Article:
Furthermore, this court must construe statutes so as to reach a commonsense meaning and avoid unreasonable and absurd results. State v. Britzke, 108 Wis. 2d 675, 681, 324 N.W.2d 289, 291 (Ct. App. 1982), aff'd, 110 Wis. 2d 728, 329 N.W.2d 207 (1983). Such a result would follow if this court accepted Barnes's argument that bail may not be imposed as a condition of release for a convicted misdemeanant. We would create a situation where a person charged with a misdemeanor but presumed innocent could be required to post a cash bond as a condition of release. See sec. 969.02(2), Stats. After being found guilty and convicted, however, that person could not, under Barnes's argument, be required to post a cash bond as a condition of release pending appeal. We will not construe the statute so as to allow such an absurd and unreasonable *40 distinction between the accused and the convicted.

We also note that the concept of release as used in subsec. (2)(b) for convicted misdemeanants is also used in subsec. (2)(c) for convicted felons. Subsection (2)(c) differs only in that it gives the trial court discretion whether to release a convicted felon. If we accept Barnes's argument that release for the convicted misdemeanant prohibits bail, we must also accept that prohibition for the convicted felon. For the same reasons as recited above, we reject Barnes's logic. Both convicted misdemeanants and convicted felons may be required to post bail as a condition of release pending appeal.

Finally, the legislative history of ch. 969, Stats., persuades us that bail may be imposed as a condition of release pending appeal of a misdemeanor conviction. We first note that the title of the chapter was changed in 1981 from "Bail" to "Bail and Other Conditions of Release." See sec. 3, ch. 183, Laws of 1981 (emphasis added). The title of a statute may be indicative of legislative intent. State v. Mahaney, 55 Wis. 2d 443, 449, 198 N.W.2d 373, 375-76 (1972). This title language indicates that bail is among the conditions that may be attached to release.

The predecessor statute to the present sec. 969.01, Stats., provided "bail" to a defendant who was either accused or convicted and appealing. See sec. 969.01(1) and (2)(b), Stats. (1979-80). The use of the term "bail" in these contexts was discarded in the present statute in favor of the term "release." As a result, the concept of bail in the present statute was narrowed to cover only a "monetary condition of release." See sec. 969.001(1), Stats. We are persuaded that these changes indicate a legislative intent to permit the imposition of a monetary condition of release pending appeal of a misdemeanor conviction.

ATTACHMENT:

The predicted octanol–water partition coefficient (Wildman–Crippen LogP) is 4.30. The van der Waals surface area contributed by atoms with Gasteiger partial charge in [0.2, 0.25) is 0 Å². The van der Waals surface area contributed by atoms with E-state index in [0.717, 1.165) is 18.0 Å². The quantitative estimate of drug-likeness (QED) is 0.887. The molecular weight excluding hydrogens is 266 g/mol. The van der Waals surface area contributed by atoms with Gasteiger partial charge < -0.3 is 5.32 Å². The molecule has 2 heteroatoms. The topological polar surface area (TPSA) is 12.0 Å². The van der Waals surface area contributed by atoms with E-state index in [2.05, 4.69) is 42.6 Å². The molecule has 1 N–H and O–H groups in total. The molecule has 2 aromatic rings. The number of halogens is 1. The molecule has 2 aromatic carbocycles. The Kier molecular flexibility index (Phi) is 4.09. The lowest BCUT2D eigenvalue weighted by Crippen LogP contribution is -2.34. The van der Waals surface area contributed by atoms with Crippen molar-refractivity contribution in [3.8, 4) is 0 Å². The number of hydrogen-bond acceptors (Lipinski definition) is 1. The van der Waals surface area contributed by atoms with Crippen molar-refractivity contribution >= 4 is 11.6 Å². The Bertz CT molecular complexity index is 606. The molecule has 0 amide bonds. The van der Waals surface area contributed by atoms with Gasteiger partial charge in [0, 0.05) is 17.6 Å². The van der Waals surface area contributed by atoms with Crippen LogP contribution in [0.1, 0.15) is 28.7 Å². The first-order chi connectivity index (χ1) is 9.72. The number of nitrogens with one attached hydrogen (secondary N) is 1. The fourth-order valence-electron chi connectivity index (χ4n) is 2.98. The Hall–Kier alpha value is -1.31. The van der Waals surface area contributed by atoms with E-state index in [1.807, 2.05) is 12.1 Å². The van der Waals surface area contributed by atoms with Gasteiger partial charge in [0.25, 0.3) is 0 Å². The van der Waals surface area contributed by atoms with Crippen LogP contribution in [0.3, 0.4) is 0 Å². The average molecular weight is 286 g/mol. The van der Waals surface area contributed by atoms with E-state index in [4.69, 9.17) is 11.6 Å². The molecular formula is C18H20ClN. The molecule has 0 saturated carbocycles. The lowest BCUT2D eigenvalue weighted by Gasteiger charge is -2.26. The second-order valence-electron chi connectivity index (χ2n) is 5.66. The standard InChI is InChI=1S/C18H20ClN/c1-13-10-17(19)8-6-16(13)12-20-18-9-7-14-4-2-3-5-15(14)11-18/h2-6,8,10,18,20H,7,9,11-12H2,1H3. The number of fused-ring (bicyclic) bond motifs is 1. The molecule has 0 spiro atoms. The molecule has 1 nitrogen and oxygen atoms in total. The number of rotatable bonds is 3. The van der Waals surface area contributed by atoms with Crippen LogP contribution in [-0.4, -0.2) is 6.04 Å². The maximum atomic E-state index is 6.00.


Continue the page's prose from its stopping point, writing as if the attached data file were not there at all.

*41 Barnes's release was properly conditioned on the posting of a cash bond. Therefore, we affirm the trial court's order.

By the Court.Order affirmed.

NOTES

[†] Petition to review pending. This petition was not decided at the time the volume went to press. Its disposition will be reported in a later volume.

[1] We held oral argument on this question on August 21, 1985. At the conclusion of the argument and subsequent to a conference of the panel, our holding affirming the trial court's order was announced from the bench. At that time, we indicated that this decision would follow.

[2] Section 969.01(2), Stats., provides:

(2) AFTER CONVICTION. (a) Release pursuant to s. 969.02 or 969.03 may be allowed in the discretion of the trial court after conviction and prior to sentencing or the granting of probation.

(b) In misdemeanors, release shall be allowed upon appeal.

(c) In felonies, release may be allowed upon appeal in the discretion of the trial court.

(d) The supreme court or a justice thereof or the court of appeals or a judge thereof may allow release after conviction.

(e) Any court or judge or any justice authorized to grant release after conviction for a felony may, in addition to the powers granted in s. 969.08, revoke the order releasing a defendant.

[3] Section 969.01(4), Stats., provides in pertinent part:

(4) CONSIDERATIONS IN SETTING CONDITIONS OF RELEASE. If bail is imposed, it shall be only in the amount found necessary to assure the appearance of the defendant. Conditions of release, other than monetary conditions, may be imposed for the purpose of protecting members of the community from serious bodily harm or preventing intimidation of witnesses. Proper considerations in determining whether to release the defendant without bail, fixing a reasonable amount of bail or imposing other reasonable conditions of release are. . . .